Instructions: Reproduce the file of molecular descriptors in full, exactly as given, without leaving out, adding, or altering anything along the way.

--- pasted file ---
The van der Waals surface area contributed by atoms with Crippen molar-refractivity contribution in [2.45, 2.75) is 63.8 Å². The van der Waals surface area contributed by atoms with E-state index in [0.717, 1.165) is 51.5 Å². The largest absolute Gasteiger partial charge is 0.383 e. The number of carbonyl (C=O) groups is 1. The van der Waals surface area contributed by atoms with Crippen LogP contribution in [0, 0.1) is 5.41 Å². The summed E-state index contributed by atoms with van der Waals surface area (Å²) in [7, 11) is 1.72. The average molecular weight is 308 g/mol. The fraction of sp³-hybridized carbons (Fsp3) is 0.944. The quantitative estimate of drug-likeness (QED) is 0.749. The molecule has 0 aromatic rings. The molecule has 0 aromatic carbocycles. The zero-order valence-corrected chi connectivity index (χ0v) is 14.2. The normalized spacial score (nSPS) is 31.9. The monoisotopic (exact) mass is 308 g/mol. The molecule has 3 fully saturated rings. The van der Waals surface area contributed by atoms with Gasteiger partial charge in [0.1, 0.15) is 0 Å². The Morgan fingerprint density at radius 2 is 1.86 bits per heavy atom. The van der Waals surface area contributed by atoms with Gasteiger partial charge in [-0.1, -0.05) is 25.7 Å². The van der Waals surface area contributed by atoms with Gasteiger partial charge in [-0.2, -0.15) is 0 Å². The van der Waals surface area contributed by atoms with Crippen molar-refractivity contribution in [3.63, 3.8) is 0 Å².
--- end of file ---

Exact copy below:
The van der Waals surface area contributed by atoms with Crippen molar-refractivity contribution in [2.45, 2.75) is 63.8 Å². The van der Waals surface area contributed by atoms with E-state index in [0.717, 1.165) is 51.5 Å². The largest absolute Gasteiger partial charge is 0.383 e. The number of carbonyl (C=O) groups is 1. The van der Waals surface area contributed by atoms with Crippen LogP contribution in [0, 0.1) is 5.41 Å². The summed E-state index contributed by atoms with van der Waals surface area (Å²) in [7, 11) is 1.72. The average molecular weight is 308 g/mol. The fraction of sp³-hybridized carbons (Fsp3) is 0.944. The quantitative estimate of drug-likeness (QED) is 0.749. The molecule has 0 aromatic rings. The molecule has 0 aromatic carbocycles. The zero-order valence-corrected chi connectivity index (χ0v) is 14.2. The normalized spacial score (nSPS) is 31.9. The monoisotopic (exact) mass is 308 g/mol. The molecule has 3 fully saturated rings. The van der Waals surface area contributed by atoms with Gasteiger partial charge in [0.1, 0.15) is 0 Å². The Morgan fingerprint density at radius 2 is 1.86 bits per heavy atom. The van der Waals surface area contributed by atoms with Gasteiger partial charge in [-0.1, -0.05) is 25.7 Å². The van der Waals surface area contributed by atoms with Gasteiger partial charge in [-0.2, -0.15) is 0 Å². The van der Waals surface area contributed by atoms with Crippen molar-refractivity contribution in [3.63, 3.8) is 0 Å².